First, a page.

Gardaí 'told not to help IRA probe'

Gardaí 'told not to help IRA probe'

Gardaí were ordered by a former Taoiseach not to cooperate with an investigation into the IRA killing of 18 British soldiers because of paratroopers’ involvement in the Bloody Sunday shootings in Derry, it was claimed tonight.

Papers lodged with a tribunal into claims of collusion between the Garda and republican terrorists detailed a heated row between officers from the two forces after the atrocity at Narrow Water near Warrenpoint, Co Down, in August 1979.

Detectives from the Royal Ulster Constabulary (RUC) met with senior gardaí in Dublin Castle where it was claimed the then assistant Garda commissioner, Patrick McLaughlin, told the North police there could be no co-operation because of what happened on the streets of Derry eight years earlier when paratroopers opened fire and killed 14 unarmed civilians at a civil rights march.

In a statement to the Smithwick Tribunal – which was not read in full – an unnamed senior RUC officer claimed: “He (McLaughlin) declared that the Taoiseach from the outset of the inquiry had decreed that the killings were a political crime and, in view of the fact that the Parachute Regiment had been involved in Bloody Sunday, no assistance would be given to RUC investigators.”

At the time of the roadside bomb attack the Taoiseach was Jack Lynch.

But when officers from the two forces met at Dublin Castle in April 1980 the then Taoiseach, Charles Haughey, had been in office five months.

At no stage in his statement did the RUC detective identify which Taoiseach allegedly had made the order. Both have since died.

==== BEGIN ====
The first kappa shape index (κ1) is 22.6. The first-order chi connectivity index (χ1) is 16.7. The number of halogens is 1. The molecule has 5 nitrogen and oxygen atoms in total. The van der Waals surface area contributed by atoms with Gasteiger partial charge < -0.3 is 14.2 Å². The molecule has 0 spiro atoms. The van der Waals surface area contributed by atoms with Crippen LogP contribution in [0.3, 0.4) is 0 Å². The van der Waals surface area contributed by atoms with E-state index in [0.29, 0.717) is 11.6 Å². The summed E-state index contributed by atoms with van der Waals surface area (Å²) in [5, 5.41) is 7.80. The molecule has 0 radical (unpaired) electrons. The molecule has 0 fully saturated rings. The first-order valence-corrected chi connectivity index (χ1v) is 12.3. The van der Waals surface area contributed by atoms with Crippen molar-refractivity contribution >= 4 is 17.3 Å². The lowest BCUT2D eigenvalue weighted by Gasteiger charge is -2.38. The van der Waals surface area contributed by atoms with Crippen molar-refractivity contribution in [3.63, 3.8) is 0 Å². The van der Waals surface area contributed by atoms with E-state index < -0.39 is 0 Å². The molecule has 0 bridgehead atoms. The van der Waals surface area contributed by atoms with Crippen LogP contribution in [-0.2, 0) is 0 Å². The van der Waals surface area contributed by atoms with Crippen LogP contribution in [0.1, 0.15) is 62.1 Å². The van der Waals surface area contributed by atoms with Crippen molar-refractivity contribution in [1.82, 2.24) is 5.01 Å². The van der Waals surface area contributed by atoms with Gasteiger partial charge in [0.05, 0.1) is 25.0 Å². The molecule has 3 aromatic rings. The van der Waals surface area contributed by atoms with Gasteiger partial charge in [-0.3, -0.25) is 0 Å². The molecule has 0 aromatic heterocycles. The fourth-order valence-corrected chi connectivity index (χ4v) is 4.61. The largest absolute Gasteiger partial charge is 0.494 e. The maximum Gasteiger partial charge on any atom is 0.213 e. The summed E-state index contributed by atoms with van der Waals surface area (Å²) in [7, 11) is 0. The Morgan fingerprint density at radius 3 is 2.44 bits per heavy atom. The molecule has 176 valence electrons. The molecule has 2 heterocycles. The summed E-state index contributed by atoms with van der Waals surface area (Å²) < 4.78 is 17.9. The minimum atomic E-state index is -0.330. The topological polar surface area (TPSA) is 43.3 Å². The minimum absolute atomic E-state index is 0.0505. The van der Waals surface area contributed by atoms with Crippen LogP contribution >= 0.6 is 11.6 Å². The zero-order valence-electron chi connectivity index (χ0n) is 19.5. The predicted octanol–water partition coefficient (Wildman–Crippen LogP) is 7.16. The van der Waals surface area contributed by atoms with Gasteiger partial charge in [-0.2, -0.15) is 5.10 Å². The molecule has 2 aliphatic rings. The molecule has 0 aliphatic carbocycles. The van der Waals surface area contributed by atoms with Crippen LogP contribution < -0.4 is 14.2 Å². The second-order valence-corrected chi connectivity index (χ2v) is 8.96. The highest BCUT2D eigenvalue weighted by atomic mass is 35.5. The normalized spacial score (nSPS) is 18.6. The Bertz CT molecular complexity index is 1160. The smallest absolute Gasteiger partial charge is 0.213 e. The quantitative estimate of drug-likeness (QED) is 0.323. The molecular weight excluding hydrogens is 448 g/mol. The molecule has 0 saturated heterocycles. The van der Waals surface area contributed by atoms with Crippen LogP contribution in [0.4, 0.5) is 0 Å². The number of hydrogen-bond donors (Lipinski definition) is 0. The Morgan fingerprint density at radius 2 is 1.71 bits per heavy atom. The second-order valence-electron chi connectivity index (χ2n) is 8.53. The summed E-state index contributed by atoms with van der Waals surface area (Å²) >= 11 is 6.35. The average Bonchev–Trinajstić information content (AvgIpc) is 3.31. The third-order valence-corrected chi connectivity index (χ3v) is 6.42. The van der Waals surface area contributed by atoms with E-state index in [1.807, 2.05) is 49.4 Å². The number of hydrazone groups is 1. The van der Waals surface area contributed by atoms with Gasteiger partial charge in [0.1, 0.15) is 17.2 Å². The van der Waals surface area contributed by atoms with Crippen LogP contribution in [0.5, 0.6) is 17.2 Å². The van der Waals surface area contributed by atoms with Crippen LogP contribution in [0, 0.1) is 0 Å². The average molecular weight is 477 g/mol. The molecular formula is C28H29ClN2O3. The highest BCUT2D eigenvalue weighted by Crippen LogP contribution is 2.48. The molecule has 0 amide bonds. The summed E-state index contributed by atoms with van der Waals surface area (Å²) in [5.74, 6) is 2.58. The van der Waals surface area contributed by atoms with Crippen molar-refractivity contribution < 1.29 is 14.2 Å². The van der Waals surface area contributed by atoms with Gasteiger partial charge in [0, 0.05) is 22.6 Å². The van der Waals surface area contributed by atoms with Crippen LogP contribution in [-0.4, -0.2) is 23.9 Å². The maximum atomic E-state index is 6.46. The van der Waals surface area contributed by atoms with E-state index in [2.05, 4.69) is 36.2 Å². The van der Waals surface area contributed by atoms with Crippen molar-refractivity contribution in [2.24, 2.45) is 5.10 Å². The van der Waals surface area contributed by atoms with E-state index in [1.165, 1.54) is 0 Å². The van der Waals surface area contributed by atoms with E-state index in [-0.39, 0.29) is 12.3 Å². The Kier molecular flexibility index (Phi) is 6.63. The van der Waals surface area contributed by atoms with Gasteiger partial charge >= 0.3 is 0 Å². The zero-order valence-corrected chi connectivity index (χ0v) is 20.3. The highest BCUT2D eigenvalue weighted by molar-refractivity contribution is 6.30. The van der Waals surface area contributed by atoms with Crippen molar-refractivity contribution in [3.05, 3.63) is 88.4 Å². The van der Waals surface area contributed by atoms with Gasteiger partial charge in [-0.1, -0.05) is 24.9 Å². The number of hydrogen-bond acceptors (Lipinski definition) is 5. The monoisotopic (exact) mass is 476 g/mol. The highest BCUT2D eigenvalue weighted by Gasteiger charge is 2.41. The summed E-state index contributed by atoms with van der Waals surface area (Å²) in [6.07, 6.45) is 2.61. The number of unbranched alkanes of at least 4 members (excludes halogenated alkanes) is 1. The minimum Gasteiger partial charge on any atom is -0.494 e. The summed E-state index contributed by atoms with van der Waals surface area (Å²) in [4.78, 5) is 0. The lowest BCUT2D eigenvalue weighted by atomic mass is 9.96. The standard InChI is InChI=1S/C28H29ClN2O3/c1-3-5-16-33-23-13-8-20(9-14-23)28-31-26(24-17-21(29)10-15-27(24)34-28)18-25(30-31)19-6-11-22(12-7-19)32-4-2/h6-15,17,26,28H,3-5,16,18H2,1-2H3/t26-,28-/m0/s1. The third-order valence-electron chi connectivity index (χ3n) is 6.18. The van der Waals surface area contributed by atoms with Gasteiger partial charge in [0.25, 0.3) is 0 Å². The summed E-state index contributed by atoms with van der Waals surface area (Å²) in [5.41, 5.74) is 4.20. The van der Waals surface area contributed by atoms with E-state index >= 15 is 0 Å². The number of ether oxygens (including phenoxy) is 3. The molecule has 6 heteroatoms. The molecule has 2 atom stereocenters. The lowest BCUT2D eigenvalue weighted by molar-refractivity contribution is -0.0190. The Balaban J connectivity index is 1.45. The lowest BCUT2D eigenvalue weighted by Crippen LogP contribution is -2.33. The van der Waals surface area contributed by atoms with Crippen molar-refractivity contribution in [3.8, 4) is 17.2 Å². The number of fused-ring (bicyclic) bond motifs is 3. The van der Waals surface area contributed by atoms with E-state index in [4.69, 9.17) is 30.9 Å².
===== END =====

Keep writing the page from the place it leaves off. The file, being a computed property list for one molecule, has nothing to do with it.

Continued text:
The Narrow Water bombing, on August 27 1979, was the highest death toll suffered by the British Army in a single incident during the Troubles, and came just hours after the Queen’s cousin Lord Louis Mountbatten was killed in a bomb on his boat off Co Sligo. The majority of the dead were paratroopers.

The senior RUC officer, identified only as Witness 68, has given evidence via a video link from Belfast on two occasions.

He revealed on Tuesday the former Taoiseach believed Narrow Water was a political crime, but did not refer to Bloody Sunday.

He also claimed Mr McLaughlin terminated that meeting and told RUC investigators not to come back.

The former detective, who was chief investigating officer at Narrow Water, revealed Garda co-operation from the day of the bomb attack was beyond non-existent and that ferns at the suspected detonation site, in the Republic, had been cut down before RUC forensic officers examined it - destroying forensic evidence.

The witness said he was also dismayed two suspects – named as Brendan Burns and Joe Brennan – had been arrested and released from Dundalk Garda Station. They were later charged with motoring offences.

He told the tribunal that after the Dublin meeting orders later came from the RUC’s chief constable that they were embarrassing the Garda and not to go back for any further meetings as they had agreed with the Garda commissioner to deal with it by other means.

An Garda Síochána has denied the allegations of non-co-operation.

Gerry Collins – justice minister when Mr Lynch was Taoiseach – has also stated he would be prepared to return as a tribunal witness to lift any suspicions the gardaí were acting on the orders of Mr Lynch.

In a letter to the Smithwick Tribunal, Mr Collins said he was fully aware of Mr Lynch’s view of the IRA’s campaign of violence and, more particularly, his response to the bombings at Warrenpoint.

“Jack Lynch was vehemently opposed to the IRA’s campaign of violence and he sought to ensure that there was co-operation between the Garda Síochána and the RUC in order to combat the threat to both parts of the island,” he said.

“I think the memory and honour of Jack Lynch deserve that someone who knew him and worked with him intimately during these troubled times should be asked to give evidence before the Tribunal.”

The Smithwick Tribunal is investigating allegations of Garda collusion over the IRA murders of senior RUC officers Chief Superintendent Harry Breen and Superintendent Bob Buchanan on the border, minutes after a Garda meeting in March 1989.


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